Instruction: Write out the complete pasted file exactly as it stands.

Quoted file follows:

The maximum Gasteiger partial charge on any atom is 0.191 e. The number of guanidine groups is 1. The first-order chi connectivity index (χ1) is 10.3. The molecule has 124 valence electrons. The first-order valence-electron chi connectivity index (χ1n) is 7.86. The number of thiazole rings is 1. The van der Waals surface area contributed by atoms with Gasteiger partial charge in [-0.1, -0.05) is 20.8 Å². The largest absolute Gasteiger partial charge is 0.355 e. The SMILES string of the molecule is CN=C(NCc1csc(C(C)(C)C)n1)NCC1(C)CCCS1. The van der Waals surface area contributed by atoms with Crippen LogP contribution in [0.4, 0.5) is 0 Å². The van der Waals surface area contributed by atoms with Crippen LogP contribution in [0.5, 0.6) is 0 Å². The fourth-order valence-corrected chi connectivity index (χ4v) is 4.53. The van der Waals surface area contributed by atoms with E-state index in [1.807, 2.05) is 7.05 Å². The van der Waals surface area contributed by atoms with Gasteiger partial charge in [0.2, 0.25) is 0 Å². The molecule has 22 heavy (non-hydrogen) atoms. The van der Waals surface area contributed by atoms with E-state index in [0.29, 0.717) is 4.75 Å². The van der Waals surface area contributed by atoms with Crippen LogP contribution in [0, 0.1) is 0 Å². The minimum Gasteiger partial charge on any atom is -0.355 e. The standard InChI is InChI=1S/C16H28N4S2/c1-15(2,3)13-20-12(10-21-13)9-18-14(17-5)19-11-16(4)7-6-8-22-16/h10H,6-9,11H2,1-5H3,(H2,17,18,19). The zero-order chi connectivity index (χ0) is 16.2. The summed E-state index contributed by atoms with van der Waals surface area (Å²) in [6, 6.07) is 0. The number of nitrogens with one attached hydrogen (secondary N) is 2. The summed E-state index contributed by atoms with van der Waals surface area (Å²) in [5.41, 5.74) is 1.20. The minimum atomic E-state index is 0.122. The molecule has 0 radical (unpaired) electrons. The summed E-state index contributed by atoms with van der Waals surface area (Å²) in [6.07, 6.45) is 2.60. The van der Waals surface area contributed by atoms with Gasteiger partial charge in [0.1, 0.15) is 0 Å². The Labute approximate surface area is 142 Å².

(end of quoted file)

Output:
The maximum Gasteiger partial charge on any atom is 0.191 e. The number of guanidine groups is 1. The first-order chi connectivity index (χ1) is 10.3. The molecule has 124 valence electrons. The first-order valence-electron chi connectivity index (χ1n) is 7.86. The number of thiazole rings is 1. The van der Waals surface area contributed by atoms with Gasteiger partial charge in [-0.1, -0.05) is 20.8 Å². The largest absolute Gasteiger partial charge is 0.355 e. The SMILES string of the molecule is CN=C(NCc1csc(C(C)(C)C)n1)NCC1(C)CCCS1. The van der Waals surface area contributed by atoms with Crippen LogP contribution in [0.4, 0.5) is 0 Å². The van der Waals surface area contributed by atoms with Crippen LogP contribution in [0.5, 0.6) is 0 Å². The fourth-order valence-corrected chi connectivity index (χ4v) is 4.53. The van der Waals surface area contributed by atoms with E-state index in [1.807, 2.05) is 7.05 Å². The van der Waals surface area contributed by atoms with Gasteiger partial charge in [0.2, 0.25) is 0 Å². The molecule has 22 heavy (non-hydrogen) atoms. The van der Waals surface area contributed by atoms with E-state index in [0.29, 0.717) is 4.75 Å². The van der Waals surface area contributed by atoms with Crippen LogP contribution in [0, 0.1) is 0 Å². The minimum Gasteiger partial charge on any atom is -0.355 e. The standard InChI is InChI=1S/C16H28N4S2/c1-15(2,3)13-20-12(10-21-13)9-18-14(17-5)19-11-16(4)7-6-8-22-16/h10H,6-9,11H2,1-5H3,(H2,17,18,19). The zero-order chi connectivity index (χ0) is 16.2. The summed E-state index contributed by atoms with van der Waals surface area (Å²) in [6, 6.07) is 0. The number of nitrogens with one attached hydrogen (secondary N) is 2. The summed E-state index contributed by atoms with van der Waals surface area (Å²) in [5.41, 5.74) is 1.20. The minimum atomic E-state index is 0.122. The molecule has 0 radical (unpaired) electrons. The summed E-state index contributed by atoms with van der Waals surface area (Å²) in [6.07, 6.45) is 2.60. The van der Waals surface area contributed by atoms with Gasteiger partial charge in [0.1, 0.15) is 0 Å². The Labute approximate surface area is 142 Å².